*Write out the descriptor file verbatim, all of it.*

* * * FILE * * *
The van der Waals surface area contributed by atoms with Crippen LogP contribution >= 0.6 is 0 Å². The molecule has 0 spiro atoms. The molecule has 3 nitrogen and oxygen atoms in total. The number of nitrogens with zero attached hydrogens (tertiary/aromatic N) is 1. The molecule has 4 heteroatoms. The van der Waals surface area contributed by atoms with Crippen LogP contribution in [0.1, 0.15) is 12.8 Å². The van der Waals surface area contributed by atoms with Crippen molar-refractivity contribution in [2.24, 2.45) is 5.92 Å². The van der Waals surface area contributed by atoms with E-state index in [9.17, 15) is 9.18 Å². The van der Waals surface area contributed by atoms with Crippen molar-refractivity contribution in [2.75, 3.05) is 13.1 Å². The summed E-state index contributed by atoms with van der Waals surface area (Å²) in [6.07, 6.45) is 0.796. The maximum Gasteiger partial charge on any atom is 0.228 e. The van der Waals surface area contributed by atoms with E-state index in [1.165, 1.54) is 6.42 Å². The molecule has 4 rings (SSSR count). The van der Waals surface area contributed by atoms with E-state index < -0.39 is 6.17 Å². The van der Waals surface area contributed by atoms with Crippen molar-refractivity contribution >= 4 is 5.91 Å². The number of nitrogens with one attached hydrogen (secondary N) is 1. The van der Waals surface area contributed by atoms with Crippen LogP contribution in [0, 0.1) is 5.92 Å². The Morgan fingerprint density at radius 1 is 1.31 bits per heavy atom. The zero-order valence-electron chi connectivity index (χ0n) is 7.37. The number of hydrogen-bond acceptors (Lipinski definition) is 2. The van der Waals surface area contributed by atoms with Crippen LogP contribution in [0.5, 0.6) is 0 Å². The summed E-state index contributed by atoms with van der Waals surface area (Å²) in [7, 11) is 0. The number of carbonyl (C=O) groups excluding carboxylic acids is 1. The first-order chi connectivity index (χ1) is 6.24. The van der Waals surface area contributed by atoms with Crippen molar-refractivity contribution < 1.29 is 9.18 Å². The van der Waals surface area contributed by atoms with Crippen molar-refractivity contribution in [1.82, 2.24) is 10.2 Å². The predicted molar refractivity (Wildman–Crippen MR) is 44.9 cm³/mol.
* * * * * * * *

The van der Waals surface area contributed by atoms with Crippen LogP contribution >= 0.6 is 0 Å². The molecule has 0 spiro atoms. The molecule has 3 nitrogen and oxygen atoms in total. The number of nitrogens with zero attached hydrogens (tertiary/aromatic N) is 1. The molecule has 4 heteroatoms. The van der Waals surface area contributed by atoms with Crippen LogP contribution in [0.1, 0.15) is 12.8 Å². The van der Waals surface area contributed by atoms with Crippen molar-refractivity contribution in [2.24, 2.45) is 5.92 Å². The van der Waals surface area contributed by atoms with E-state index in [9.17, 15) is 9.18 Å². The van der Waals surface area contributed by atoms with Crippen molar-refractivity contribution in [2.75, 3.05) is 13.1 Å². The summed E-state index contributed by atoms with van der Waals surface area (Å²) in [6.07, 6.45) is 0.796. The maximum Gasteiger partial charge on any atom is 0.228 e. The van der Waals surface area contributed by atoms with E-state index in [1.165, 1.54) is 6.42 Å². The molecule has 4 rings (SSSR count). The van der Waals surface area contributed by atoms with E-state index < -0.39 is 6.17 Å². The van der Waals surface area contributed by atoms with Crippen molar-refractivity contribution >= 4 is 5.91 Å². The number of nitrogens with one attached hydrogen (secondary N) is 1. The van der Waals surface area contributed by atoms with Crippen LogP contribution in [0, 0.1) is 5.92 Å². The Morgan fingerprint density at radius 1 is 1.31 bits per heavy atom. The zero-order valence-electron chi connectivity index (χ0n) is 7.37. The number of hydrogen-bond acceptors (Lipinski definition) is 2. The van der Waals surface area contributed by atoms with Crippen LogP contribution in [0.5, 0.6) is 0 Å². The summed E-state index contributed by atoms with van der Waals surface area (Å²) in [7, 11) is 0. The number of carbonyl (C=O) groups excluding carboxylic acids is 1. The first-order chi connectivity index (χ1) is 6.24. The van der Waals surface area contributed by atoms with Crippen molar-refractivity contribution < 1.29 is 9.18 Å². The van der Waals surface area contributed by atoms with Crippen molar-refractivity contribution in [1.82, 2.24) is 10.2 Å². The predicted molar refractivity (Wildman–Crippen MR) is 44.9 cm³/mol.